Ancient Monuments

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Bowl barrow north east of Andover Plantation

A Scheduled Monument in Tidworth, Wiltshire

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Coordinates

Latitude: 51.234 / 51°14'2"N

Longitude: -1.6538 / 1°39'13"W

OS Eastings: 424269.981864

OS Northings: 148373.460375

OS Grid: SU242483

Mapcode National: GBR 60T.GQY

Mapcode Global: VHC2P.972T

Entry Name: Bowl barrow north east of Andover Plantation

Scheduled Date: 6 March 1990

Last Amended: 3 January 1997

Source: Historic England

Source ID: 1015484

English Heritage Legacy ID: 10209

County: Wiltshire

Civil Parish: Tidworth

Built-Up Area: Tidworth

Traditional County: Hampshire

Lieutenancy Area (Ceremonial County): Wiltshire

Church of England Parish: TidworthHoly Trinity

Church of England Diocese: Salisbury

Details

The monument includes a bowl barrow located within a probable Iron Age or
Romano-British field system. It now measures 18m x 16m with no trace of a
ditch.

MAP EXTRACT
The site of the monument is shown on the attached map extract.
It includes a 2 metre boundary around the archaeological features,
considered to be essential for the monument's support and preservation.

Source: Historic England

Reasons for Scheduling

The most complete and extensive survival of chalk downland archaeological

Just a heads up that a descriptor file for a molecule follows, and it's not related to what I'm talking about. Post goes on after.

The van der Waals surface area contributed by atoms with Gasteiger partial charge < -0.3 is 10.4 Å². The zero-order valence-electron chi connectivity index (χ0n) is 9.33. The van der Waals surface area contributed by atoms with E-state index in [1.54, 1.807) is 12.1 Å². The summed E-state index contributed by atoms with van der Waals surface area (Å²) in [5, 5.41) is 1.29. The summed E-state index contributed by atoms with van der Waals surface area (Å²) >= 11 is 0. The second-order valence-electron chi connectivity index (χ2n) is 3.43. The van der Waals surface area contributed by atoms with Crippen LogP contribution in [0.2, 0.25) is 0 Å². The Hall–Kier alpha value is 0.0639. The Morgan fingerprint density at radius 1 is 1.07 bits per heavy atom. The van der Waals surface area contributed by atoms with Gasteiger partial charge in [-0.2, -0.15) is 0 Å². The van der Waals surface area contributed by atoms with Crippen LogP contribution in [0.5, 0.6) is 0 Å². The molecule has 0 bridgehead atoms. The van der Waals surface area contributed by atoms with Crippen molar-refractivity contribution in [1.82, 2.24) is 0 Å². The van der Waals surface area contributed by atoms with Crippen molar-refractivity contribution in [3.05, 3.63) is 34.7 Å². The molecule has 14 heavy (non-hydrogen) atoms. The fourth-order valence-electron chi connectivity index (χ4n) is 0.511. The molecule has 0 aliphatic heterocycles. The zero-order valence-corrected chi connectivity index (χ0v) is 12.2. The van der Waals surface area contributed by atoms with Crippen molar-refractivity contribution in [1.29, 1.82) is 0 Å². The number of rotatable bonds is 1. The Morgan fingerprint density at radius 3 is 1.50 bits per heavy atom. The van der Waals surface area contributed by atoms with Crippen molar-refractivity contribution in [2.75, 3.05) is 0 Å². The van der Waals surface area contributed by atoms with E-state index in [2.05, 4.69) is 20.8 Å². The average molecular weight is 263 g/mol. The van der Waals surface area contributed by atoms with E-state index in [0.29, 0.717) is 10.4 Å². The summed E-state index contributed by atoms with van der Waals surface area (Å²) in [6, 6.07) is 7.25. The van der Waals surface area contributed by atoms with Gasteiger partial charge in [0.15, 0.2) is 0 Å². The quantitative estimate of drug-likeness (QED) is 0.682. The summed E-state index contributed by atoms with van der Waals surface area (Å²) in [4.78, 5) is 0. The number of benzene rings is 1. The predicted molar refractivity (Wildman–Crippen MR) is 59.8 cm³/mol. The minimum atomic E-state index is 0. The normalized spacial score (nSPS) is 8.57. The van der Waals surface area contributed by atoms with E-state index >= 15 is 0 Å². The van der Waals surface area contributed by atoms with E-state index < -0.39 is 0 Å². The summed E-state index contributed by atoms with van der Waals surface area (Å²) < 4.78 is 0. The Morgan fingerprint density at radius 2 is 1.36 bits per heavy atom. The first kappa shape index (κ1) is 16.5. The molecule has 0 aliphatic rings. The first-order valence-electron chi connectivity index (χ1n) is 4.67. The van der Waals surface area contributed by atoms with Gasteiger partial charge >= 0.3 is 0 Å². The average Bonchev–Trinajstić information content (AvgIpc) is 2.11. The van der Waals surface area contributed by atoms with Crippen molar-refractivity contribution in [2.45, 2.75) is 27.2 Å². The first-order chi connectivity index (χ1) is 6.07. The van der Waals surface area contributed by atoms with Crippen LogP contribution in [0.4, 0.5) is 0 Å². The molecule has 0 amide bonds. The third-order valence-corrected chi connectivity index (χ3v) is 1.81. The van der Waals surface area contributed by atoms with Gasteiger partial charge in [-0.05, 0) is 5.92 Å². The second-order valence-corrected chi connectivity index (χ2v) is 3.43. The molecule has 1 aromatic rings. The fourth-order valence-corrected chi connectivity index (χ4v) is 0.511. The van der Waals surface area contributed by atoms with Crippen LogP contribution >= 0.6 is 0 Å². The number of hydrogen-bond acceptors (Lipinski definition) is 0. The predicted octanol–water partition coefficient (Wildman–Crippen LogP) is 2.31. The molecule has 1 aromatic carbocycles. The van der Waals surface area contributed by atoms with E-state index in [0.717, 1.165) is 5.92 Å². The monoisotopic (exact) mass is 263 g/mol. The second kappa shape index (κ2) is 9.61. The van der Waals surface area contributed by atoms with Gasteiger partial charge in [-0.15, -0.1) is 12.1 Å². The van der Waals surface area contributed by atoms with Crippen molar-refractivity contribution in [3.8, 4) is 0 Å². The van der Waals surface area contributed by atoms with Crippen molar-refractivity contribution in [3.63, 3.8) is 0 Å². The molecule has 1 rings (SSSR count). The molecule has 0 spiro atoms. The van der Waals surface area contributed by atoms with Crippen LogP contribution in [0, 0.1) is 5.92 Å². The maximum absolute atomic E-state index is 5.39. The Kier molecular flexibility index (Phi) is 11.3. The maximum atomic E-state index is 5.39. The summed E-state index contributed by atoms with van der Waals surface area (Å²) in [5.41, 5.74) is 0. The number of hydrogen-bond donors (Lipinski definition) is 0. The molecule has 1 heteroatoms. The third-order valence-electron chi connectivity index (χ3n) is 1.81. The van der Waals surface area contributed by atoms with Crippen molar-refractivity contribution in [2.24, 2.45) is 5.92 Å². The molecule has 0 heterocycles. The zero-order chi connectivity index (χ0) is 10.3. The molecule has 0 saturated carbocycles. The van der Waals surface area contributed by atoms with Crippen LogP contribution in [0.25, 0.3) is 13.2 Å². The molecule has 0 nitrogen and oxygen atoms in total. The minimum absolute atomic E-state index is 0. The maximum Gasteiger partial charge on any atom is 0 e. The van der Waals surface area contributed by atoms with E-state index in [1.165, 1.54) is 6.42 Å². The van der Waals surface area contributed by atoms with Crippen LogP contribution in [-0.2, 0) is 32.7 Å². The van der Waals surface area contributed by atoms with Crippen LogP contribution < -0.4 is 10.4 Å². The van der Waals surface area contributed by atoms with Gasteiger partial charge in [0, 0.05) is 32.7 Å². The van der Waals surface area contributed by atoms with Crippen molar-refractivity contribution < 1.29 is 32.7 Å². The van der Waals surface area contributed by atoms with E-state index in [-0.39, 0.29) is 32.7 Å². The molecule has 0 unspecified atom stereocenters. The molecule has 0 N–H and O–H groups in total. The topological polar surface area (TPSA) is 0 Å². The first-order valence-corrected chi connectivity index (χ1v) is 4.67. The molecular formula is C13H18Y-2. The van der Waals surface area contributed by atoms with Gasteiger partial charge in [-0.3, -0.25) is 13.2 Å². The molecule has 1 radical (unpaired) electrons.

remains in central southern England occurs on Salisbury Plain, particularly in
those areas lying within the Salisbury Plain Training Area. These remains
represent one of the few extant archaeological "landscapes" in Britain and are
considered to be of special significance because they differ in character from
those in other areas with comparable levels of preservation. Individual sites
on Salisbury Plain are seen as being additionally important because the
evidence of their direct association with each other survives so well. Some
470 round barrows, funerary monuments dating to the Late Neolithic and Early
Bronze Age, are known to have existed in the Salisbury Plain Training Area,
many grouped together as cemeteries. The total includes some 70 barrows of
rare types. Such is the quality of the survival of the archaeological
landscape, over 300 of these barrows have been identified as nationally
important.

Source: Historic England

Sources

Other
Trust for Wessex Archaeology, (1987)
Wiltshire Library & Museum Service, (1987)

Source: Historic England

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